The founding organizations pursuing the dissolution of the Short Pump Community Center will face the members of the community center in a state courtroom. The State Corporation Commission will hear arguments on December 10, 2009, providing members with an opportunity to present opposition to the case. Members of the community center claim the dissolution request was filed […]
The founding organizations pursuing the dissolution of the Short Pump Community Center will face the members of the community center in a state courtroom. The State Corporation Commission will hear arguments on December 10, 2009, providing members with an opportunity to present opposition to the case.
Members of the community center claim the dissolution request was filed without their consent.
“I look forward to presenting the members’ position to the SCC and I am confident that once our legal arguments are presented, the SCC will side with the members’ understanding of the law and restore Short Pump Community Center, Inc.’s corporate standing so that these families can go forward with their community center,” said Jim Wilson, an attorney representing the members.
“We’ve been accused by the board members representing the Short Pump Ruritans and the Short Pump Civic Association of failing in the community center’s mission by not creating a ‘true community center’,” said Rich Rice, Member Representative of the SPCC, Inc. Board of Directors.
“Our 250 member families come from different neighborhoods, different backgrounds and different schools. That’s nearly 1,000 individuals from all over the Short Pump area that come together for recreation, fitness and fellowship. When you bring diverse families together like that, it’s the definition of a community center. We’re ecstatic that we’re allowed the opportunity to make our case heard.”
Per the bylaws of the Short Pump Community Center, Inc., the Short Pump Civic Association and the Short Pump Ruritans hold six seats on the nine-person board of directors. Currently, these two organizations have a combined membership of less than 25 people. The Short Pump Community Center, Inc. Bylaws require that proceeds from any dissolution, which are estimated to be in excess of $1 million are automatically transferred in equal parts to the Short Pump Ruritans and the Short Pump Civic Association.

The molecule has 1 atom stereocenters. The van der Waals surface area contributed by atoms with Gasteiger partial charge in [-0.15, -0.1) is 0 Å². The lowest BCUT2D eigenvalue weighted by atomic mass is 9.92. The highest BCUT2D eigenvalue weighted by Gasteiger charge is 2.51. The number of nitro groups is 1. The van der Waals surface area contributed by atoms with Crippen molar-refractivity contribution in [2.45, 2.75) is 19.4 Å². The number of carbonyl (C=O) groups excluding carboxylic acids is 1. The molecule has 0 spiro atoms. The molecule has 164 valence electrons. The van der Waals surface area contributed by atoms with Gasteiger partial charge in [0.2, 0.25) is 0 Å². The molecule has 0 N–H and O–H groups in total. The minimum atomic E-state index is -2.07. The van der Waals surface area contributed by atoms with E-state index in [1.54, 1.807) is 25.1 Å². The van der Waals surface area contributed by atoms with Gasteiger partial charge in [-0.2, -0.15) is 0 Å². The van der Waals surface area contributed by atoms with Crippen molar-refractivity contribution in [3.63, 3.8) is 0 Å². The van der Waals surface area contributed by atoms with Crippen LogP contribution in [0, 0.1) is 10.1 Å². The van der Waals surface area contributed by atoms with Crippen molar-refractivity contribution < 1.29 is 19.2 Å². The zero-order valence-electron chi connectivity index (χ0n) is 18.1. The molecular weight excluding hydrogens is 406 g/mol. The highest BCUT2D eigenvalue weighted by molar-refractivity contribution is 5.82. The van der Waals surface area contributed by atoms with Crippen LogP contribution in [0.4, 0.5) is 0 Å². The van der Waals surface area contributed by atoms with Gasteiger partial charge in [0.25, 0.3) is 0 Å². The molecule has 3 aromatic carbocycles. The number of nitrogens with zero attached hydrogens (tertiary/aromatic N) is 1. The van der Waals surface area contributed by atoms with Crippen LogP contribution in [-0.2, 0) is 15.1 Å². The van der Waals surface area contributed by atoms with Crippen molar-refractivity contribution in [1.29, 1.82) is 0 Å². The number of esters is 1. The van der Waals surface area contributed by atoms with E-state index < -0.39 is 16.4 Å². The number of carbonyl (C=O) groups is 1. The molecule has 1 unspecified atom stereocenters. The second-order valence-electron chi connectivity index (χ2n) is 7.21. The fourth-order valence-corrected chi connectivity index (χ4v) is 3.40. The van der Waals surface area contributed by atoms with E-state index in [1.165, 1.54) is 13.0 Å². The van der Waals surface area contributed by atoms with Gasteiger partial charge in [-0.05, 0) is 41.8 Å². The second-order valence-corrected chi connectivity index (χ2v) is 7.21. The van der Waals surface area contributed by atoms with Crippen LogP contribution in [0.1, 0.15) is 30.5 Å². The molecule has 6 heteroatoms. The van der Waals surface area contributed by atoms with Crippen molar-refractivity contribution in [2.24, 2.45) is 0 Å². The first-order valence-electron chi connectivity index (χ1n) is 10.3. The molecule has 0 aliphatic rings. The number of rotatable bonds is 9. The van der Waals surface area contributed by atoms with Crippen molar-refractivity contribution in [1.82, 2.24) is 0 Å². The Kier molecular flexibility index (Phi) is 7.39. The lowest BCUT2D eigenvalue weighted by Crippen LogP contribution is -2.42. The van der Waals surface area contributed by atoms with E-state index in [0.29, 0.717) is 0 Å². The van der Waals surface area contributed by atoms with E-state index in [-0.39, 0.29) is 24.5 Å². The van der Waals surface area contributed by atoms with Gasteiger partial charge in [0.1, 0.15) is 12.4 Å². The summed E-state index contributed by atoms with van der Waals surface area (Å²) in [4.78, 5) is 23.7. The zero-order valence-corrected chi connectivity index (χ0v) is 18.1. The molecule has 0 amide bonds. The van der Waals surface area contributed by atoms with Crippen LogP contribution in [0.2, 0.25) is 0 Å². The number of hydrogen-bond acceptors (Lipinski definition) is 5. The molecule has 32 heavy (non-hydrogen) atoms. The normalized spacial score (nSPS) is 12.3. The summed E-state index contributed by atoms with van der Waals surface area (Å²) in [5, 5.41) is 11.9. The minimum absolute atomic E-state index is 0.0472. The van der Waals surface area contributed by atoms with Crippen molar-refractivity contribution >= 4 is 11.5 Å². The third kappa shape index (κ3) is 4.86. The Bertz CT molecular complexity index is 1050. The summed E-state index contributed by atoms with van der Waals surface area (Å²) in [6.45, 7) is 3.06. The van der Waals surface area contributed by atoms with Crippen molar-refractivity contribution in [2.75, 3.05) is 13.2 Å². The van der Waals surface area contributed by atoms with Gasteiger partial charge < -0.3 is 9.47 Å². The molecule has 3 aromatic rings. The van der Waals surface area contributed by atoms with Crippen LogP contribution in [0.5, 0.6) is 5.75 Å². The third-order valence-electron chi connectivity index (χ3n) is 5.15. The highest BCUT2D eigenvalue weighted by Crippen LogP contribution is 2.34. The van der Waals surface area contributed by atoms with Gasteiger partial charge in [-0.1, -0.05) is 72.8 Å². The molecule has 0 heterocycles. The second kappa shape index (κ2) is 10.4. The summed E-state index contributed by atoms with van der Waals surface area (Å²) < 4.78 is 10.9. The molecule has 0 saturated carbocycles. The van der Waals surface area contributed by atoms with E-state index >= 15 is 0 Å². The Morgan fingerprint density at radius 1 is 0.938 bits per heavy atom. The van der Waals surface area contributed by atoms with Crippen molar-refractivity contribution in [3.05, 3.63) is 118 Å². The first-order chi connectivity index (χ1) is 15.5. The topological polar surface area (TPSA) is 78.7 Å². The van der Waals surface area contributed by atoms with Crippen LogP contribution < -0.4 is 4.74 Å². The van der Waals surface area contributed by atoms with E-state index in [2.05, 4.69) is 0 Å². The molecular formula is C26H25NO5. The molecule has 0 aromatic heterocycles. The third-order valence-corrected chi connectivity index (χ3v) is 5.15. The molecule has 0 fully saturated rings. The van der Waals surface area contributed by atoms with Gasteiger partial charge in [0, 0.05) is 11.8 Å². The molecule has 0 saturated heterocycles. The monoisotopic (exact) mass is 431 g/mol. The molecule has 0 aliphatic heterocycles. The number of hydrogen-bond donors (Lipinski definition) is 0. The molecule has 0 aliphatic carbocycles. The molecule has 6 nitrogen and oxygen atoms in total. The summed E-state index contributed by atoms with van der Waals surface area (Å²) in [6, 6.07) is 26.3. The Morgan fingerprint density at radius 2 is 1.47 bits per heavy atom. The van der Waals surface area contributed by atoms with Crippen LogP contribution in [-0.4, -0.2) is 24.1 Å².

On September 10, 2009, Short Pump Community Center’s nine Board of Directors held a vote to “dissolve and terminate Short Pump Community Center operations.” This motion passed by a 6-3-majority vote of board members. Those voting in favor included all directors representing the two founding organizations, Short Pump Ruritans and the Short Pump Civic Association. The three dissenting directors included the Member representatives Jeffrey Bailey, Deborah Knott and Richard Rice, all of who are member representatives on the board. On September 10, Articles of Dissolution were submitted to the State Corporation Commission (SCC), and subsequently on September 14, the SCC issued a Certificate of Dissolution for the corporation.
Save Our Pool & Community Center, which includes Knott, Rice and Bailey, was established on September 27, with the mission to gain the legal authority to hold a membership meeting in order to elect a board of directors and to update the bylaws of the corporation in order to ensure a vibrant, ongoing community center. On October 8, 2009, an attorney representing Save Our Pool filed a Petition to Deny the Dissolution which outlined 25 arguments in opposition to the dissolution.
In response, Short Pump Community Center, witbout the consent of Bailey, Knott and Rice, filed a response requesting that the dissolution not be overturned. The SCC issued a scheduling order on November 12, after considering both the Petition and the Response. The hearing will convene at 10:00 a.m. on the second floor of the Tyler Building in the SCC Courtroom at 1300 East Main Street in Downtown Richmond.